Okay, despite my snarky comment, math scores among 4th grade and 8th grade students in the USA have dropped in the last two years as tested by the National Center for Education Statistics, and reported in mid-November 2022. Much of this is due to at-home-schooling from Covid policies closing down active enrollment.

          In 2022, nationwide average math scores for 4th grade dropped by 5 points from 241 & scores for 8th grade by 8 points from 282 compared to the test results of 2019. They are both considerably higher than they were 30 years ago.

          Math is the world’s universal language. It is a good thing to be fluent in, eh?

        • The Bob who cried Wolf says:

          I don’t even know what shadow stats is. My numbers were primarily from personal observations. I’m that guy who looks at the bottle of deodorant from a year ago and compares it to today (less volume combined with higher price). I’m in the building industry and have seen doubling of many items over the last two to three years. My wife comments to me about the cost of this and that and that what she used to spend at Costco is now what she spends at Trader Joe’s. My mom is on a fixed social security income and shares stories with me. I joke with my friends that a hundred dollar bill is the new twenty. This had nothing to do with some goofball website I’ve never even heard of.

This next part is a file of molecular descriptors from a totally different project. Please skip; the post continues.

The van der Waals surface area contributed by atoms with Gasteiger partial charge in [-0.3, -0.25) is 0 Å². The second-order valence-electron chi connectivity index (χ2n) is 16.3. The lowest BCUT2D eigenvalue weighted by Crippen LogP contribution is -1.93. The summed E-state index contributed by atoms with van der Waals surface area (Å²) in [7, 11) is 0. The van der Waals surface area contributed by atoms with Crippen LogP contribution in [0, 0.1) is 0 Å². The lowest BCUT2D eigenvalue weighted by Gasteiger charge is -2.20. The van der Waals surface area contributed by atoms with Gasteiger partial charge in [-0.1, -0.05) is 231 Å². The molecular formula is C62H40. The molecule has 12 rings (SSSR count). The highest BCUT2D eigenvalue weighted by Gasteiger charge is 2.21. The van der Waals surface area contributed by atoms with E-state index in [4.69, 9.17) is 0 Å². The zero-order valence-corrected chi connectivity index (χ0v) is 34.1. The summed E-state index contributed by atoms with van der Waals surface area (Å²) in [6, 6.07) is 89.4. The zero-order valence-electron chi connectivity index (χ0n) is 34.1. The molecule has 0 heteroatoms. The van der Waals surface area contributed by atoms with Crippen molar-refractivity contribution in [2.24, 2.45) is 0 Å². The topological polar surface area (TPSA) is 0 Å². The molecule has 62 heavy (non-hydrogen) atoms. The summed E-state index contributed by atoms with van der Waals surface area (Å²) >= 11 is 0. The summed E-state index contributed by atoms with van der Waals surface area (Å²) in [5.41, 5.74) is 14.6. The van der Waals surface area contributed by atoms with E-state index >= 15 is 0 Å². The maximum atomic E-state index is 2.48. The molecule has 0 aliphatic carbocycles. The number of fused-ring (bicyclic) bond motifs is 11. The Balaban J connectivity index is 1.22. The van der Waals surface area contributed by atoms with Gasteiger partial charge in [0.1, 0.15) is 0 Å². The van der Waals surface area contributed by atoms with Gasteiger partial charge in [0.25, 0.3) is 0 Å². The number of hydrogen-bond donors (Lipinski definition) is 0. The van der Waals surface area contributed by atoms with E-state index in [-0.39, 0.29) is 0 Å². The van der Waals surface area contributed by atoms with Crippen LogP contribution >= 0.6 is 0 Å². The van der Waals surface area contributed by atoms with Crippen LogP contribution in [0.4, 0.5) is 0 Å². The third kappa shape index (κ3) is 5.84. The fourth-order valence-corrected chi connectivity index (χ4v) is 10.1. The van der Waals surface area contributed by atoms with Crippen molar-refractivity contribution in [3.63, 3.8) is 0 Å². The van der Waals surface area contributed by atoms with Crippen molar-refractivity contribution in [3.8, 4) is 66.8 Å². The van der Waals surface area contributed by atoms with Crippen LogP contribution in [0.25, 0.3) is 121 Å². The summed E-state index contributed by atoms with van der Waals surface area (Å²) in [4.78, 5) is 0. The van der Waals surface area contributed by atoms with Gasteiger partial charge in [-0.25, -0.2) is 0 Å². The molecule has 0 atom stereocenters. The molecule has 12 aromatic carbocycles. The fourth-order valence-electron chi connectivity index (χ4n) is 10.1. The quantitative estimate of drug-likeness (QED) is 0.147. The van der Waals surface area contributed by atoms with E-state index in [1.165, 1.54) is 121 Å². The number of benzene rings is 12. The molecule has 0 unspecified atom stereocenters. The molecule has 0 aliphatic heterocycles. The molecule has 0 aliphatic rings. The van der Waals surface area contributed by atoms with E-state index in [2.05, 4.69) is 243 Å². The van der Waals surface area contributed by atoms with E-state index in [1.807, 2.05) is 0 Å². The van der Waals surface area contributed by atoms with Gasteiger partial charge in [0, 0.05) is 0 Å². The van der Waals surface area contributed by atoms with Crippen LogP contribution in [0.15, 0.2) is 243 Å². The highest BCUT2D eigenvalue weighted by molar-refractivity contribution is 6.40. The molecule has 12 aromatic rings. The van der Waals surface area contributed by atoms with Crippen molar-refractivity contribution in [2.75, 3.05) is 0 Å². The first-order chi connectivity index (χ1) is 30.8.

• NBay says:

          Math “universal”? Nope.
          Only as far as Newtonian physics goes…maybe…and for limited use now….which isn’t very far at all. When Newtonian physics/math (based on gravity) ran into electricity, that was the end of the easy stuff, to say the LEAST! Kinda like “close enough for gov’t work”.

          Guy with a PhD in plasma physics from MIT was consulting at our CO2 laser engraving outfit in return for a small salary and being able to use machine shop, gasses, and electronic and imaging facilities to work on his own transverse flow CO2 laser project that could run on only 120v….maybe 220.
          I lived in a bread van outside and came in in the evening to talk with him a lot. Looked at his notebook and said, “wow that is some real weird math”. He laughed and said, “we just make the math up as we go along”.

          He never made it work after about a year, but that’s science, lotta trial and error. Physical and mathematical. Just an attempt to model reality.

        • NBay says:

          Same as the spoken/written language…never exact, and changes with time…always best effort at modeling reality….whatever that is.

        • NBay says:

          Do we, holding that the gods exist, deceive ourselves with insubstantial dreams and lies, while random careless chance and change alone control the world?


  10. CreditGB says:

    Housing Starts:
    In April 2009 they dropped to about 478,000, an all time low since 1959. 30 year mortgage rate hovered near 4.87% that month.

    If anyone thinks today’s ~6.5% mortgage rates are high, and killing new housing, try this on for size:

    Feb 1982, 30 year rate was more than 10 points higher, at 17.4%, yet new 1982 housing starts never went below 866,000 units and increased from then onward.

    Could it be the public’s allocation of funds has shifted away from housing to other “stuff” like inflated taxes, fuel, and food?